Lerner, Alan Jay

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Lerner, Alan Jay,

1918–86, American lyricist and librettist, b. New York City. After two years as a radio scriptwriter, Lerner began an association with the composer Frederick Loewe that resulted in several popular musicals, including Brigadoon (1947, film 1954), Paint Your Wagon (1951, film 1969), Camelot (1960, film 1967), and the Academy-Award-winning film Gigi (1958). Their highly successful My Fair Lady (1956, film 1964), an adaptation of Shaw's Pygmalion, has been translated into many languages. Lerner also wrote Love Life (1948) with Kurt WeillWeill, Kurt
, 1900–1950, German-American composer, b. Dessau, studied with Humperdinck and Busoni in Berlin. He first became known with the production of two short satirical surrealist operas, Der Protagonist (1926) and Der Zar lässt sich photographieren
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 and the book for the film An American in Paris (1951).


See his autobiography, On the Street Where I Live (1978, rev. ed. 1994); biography by E. Jablonski (1996); studies by G. Lees (1990) and S. Citron (1995).

Lerner, Alan Jay

(1918–86) lyricist, librettist; born in New York City. Son of a wealthy owner of a women's clothing store chain, he enjoyed the privileges of a cultured family. He began piano lessons at age five and wrote his first songs as a teenager, but his father planned for him to enter the diplomatic service. While at Harvard he contributed to the Hasty Pudding Club Shows in 1938 and 1939; during the summers of 1936 and 1937 he studied at Juilliard. An accident in a boxing match cost him sight in his left eye, and after graduation (1940) he went to New York City determined to write for the theater. He wrote radio scripts and contributed to satirical revues, and in 1942 he met composer Frederick Loewe. They began their collaboration on such hit musicals as Brigadoon (1947), My Fair Lady (1956), and Gigi (1958). Lerner also collaborated on other works, writing the libretto and lyrics for Love Life (1948), music by Kurt Weill, and the screenplay for An American in Paris (1951). He rejoined Loewe for Camelot (1960) but they had a falling-out and went their own ways. Lerner wrote the words for two other musicals, On A Clear Day You Can See Forever (1965) and Coco (1969). He rejoined Loewe in 1973 to make a stage version of their film musical, Gigi, and then for their last collaboration, The Little Prince (1974). Lerner's final musicals were not successful but he had earned his place as one of the most meticulous wordsmiths in the history of American musicals.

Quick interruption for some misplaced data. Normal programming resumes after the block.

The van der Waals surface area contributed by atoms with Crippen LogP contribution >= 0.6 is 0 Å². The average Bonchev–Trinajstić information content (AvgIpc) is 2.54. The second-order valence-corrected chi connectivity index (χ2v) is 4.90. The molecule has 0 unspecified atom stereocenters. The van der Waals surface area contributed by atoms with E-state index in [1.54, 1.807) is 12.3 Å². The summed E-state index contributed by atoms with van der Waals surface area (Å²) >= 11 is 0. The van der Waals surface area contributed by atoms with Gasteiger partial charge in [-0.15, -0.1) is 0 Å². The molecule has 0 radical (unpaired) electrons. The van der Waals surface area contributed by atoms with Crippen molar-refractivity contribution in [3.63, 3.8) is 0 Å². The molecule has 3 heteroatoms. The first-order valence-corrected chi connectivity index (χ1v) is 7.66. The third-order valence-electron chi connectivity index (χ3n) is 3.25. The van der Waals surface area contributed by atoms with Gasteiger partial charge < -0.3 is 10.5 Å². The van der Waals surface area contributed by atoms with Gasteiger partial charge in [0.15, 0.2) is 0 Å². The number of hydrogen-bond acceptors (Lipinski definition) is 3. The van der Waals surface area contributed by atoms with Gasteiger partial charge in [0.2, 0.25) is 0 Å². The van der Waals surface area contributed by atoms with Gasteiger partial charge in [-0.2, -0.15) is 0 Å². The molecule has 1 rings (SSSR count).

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There is no one alive who knows this material better than Cameron Mackintosh; he has staged two revivals of My Fair Lady, the first in 1979 directed by Alan Jay Lerner himself, and the second the award-winning adaptation that's now touring the United States.
Lerner later criticized Donen in print for the movie's handling of Loewe's score; but ``the real problem with `The Little Prince,' '' Jablonski notes, ``lies not so much in the treatment of the songs, which are in general beautifully done, but rather in the story itself,'' a Saint-Exupery tale adapted by Alan Jay Lerner.
Written by Alan Jay Lerner and Frederick Loewe, it had its Broadway debut in 1956, which was a tremendous hit.
With lyrics by Alan Jay Lerner and music by Frederick Loewe, the musical was a huge success, to the point that it was made into a film starring Gene Kelly in 1954.
Lyricist Alan Jay Lerner and composer Frederick Loewe, who met in The Lambs Club in New York during World War II, wrote some of the most well-loved musicals of the 20th century, from their first joint composition, 1947 show Brigadoon, later turned into a film starring Gene Kelly, to the 1974 musical film The Little Prince.
Alan Jay Lerner, responsible for Book and Lyrics, seemed to specialise in dominated women - after all, Gigi was to follow, and perhaps there is something of him in Professor Henry Higgins, who turns Eliza into a swan.
A The Oscar-nominated song was written by Alan Jay Lerner and Burton Lane for the 1951 movie Wedding Bells when it was sung by Jane Powell.
It was this story that inspired Hollywood composers Alan Jay Lerner and Frederick Loewe to write the musical Brigadoon but, in 1947, a movie set in Germany was a no-no, so they relocated it to the Scottish Highlands.
His big break came when the musical team of Alan Jay Lerner and Frederick Loewe chose him to play Lancelot in Camelot, which also starred Richard Burton and Julie Andrews.
Instead, auditions will be held in private, says the widow of the musical's co-author, Alan Jay Lerner.
My Fair Lady," for the uninitiated, is Alan Jay Lerner and Frederick Loewe's treatment of George Bernard Shaw's "Pygmalion" in which misogynistic linguist Henry Higgins boasts that he can transform a Cockney flower girl, Eliza, into a lady fit for an embassy ball.
n In 1957 Alan Jay Lerner and Frederick Loewe premiered the stage production My Fair Lady.